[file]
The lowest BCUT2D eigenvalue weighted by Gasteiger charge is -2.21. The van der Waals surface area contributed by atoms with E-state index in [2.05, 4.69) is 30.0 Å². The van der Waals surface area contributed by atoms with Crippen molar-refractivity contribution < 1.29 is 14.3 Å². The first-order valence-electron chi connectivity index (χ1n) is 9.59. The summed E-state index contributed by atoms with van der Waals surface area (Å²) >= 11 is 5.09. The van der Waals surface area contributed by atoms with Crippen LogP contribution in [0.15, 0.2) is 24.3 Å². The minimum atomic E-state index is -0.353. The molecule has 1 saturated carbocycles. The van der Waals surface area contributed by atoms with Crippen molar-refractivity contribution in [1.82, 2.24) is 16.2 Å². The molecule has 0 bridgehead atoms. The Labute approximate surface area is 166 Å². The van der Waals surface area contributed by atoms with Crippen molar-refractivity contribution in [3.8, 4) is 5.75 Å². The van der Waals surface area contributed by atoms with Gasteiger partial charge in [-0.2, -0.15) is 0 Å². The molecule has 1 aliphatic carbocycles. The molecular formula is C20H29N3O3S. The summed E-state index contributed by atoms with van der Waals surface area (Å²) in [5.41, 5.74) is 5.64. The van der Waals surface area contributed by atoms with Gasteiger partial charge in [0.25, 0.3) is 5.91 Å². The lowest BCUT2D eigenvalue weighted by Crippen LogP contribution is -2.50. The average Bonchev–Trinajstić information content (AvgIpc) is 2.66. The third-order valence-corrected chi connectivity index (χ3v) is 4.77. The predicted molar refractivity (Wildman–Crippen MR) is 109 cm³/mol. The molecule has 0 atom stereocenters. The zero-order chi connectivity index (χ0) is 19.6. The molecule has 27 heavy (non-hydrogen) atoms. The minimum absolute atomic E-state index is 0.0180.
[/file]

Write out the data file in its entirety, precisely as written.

The lowest BCUT2D eigenvalue weighted by Gasteiger charge is -2.21. The van der Waals surface area contributed by atoms with E-state index in [2.05, 4.69) is 30.0 Å². The van der Waals surface area contributed by atoms with Crippen molar-refractivity contribution < 1.29 is 14.3 Å². The first-order valence-electron chi connectivity index (χ1n) is 9.59. The summed E-state index contributed by atoms with van der Waals surface area (Å²) >= 11 is 5.09. The van der Waals surface area contributed by atoms with Crippen LogP contribution in [0.15, 0.2) is 24.3 Å². The minimum atomic E-state index is -0.353. The molecule has 1 saturated carbocycles. The van der Waals surface area contributed by atoms with Crippen molar-refractivity contribution in [1.82, 2.24) is 16.2 Å². The molecule has 0 bridgehead atoms. The Labute approximate surface area is 166 Å². The van der Waals surface area contributed by atoms with Crippen molar-refractivity contribution in [3.8, 4) is 5.75 Å². The van der Waals surface area contributed by atoms with Gasteiger partial charge in [-0.2, -0.15) is 0 Å². The molecule has 1 aliphatic carbocycles. The molecular formula is C20H29N3O3S. The summed E-state index contributed by atoms with van der Waals surface area (Å²) in [5.41, 5.74) is 5.64. The van der Waals surface area contributed by atoms with Gasteiger partial charge in [0.25, 0.3) is 5.91 Å². The lowest BCUT2D eigenvalue weighted by Crippen LogP contribution is -2.50. The average Bonchev–Trinajstić information content (AvgIpc) is 2.66. The third-order valence-corrected chi connectivity index (χ3v) is 4.77. The predicted molar refractivity (Wildman–Crippen MR) is 109 cm³/mol. The molecule has 0 atom stereocenters. The zero-order chi connectivity index (χ0) is 19.6. The molecule has 27 heavy (non-hydrogen) atoms. The minimum absolute atomic E-state index is 0.0180.